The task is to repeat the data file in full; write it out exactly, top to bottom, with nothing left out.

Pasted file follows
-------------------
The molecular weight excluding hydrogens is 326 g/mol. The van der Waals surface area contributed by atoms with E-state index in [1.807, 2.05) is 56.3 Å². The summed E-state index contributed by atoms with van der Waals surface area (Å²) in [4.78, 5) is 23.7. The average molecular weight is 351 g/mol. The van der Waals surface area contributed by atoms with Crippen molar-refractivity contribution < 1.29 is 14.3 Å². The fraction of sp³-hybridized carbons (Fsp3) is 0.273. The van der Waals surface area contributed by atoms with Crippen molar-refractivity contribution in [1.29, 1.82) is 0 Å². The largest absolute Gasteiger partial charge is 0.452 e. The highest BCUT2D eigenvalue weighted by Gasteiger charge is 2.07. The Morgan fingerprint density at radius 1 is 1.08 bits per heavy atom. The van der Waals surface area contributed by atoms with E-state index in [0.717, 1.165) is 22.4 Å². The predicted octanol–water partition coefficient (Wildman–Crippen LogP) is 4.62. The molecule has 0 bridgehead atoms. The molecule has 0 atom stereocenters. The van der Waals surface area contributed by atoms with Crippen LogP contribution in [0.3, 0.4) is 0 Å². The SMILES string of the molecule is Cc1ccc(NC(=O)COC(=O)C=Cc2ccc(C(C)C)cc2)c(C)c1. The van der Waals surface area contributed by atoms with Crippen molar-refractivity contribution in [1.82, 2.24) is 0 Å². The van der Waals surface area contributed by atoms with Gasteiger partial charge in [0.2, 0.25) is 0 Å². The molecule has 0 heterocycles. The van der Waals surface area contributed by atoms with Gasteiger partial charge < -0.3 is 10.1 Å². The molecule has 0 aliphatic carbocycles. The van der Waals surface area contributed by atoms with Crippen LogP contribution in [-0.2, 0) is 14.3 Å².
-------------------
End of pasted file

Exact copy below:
The molecular weight excluding hydrogens is 326 g/mol. The van der Waals surface area contributed by atoms with E-state index in [1.807, 2.05) is 56.3 Å². The summed E-state index contributed by atoms with van der Waals surface area (Å²) in [4.78, 5) is 23.7. The average molecular weight is 351 g/mol. The van der Waals surface area contributed by atoms with Crippen molar-refractivity contribution < 1.29 is 14.3 Å². The fraction of sp³-hybridized carbons (Fsp3) is 0.273. The van der Waals surface area contributed by atoms with Crippen molar-refractivity contribution in [1.29, 1.82) is 0 Å². The largest absolute Gasteiger partial charge is 0.452 e. The highest BCUT2D eigenvalue weighted by Gasteiger charge is 2.07. The Morgan fingerprint density at radius 1 is 1.08 bits per heavy atom. The van der Waals surface area contributed by atoms with E-state index in [0.717, 1.165) is 22.4 Å². The predicted octanol–water partition coefficient (Wildman–Crippen LogP) is 4.62. The molecule has 0 bridgehead atoms. The molecule has 0 atom stereocenters. The van der Waals surface area contributed by atoms with Crippen LogP contribution in [0.3, 0.4) is 0 Å². The SMILES string of the molecule is Cc1ccc(NC(=O)COC(=O)C=Cc2ccc(C(C)C)cc2)c(C)c1. The van der Waals surface area contributed by atoms with Crippen molar-refractivity contribution in [1.82, 2.24) is 0 Å². The van der Waals surface area contributed by atoms with Gasteiger partial charge in [0.2, 0.25) is 0 Å². The molecule has 0 heterocycles. The van der Waals surface area contributed by atoms with Gasteiger partial charge < -0.3 is 10.1 Å². The molecule has 0 aliphatic carbocycles. The van der Waals surface area contributed by atoms with Crippen LogP contribution in [-0.2, 0) is 14.3 Å².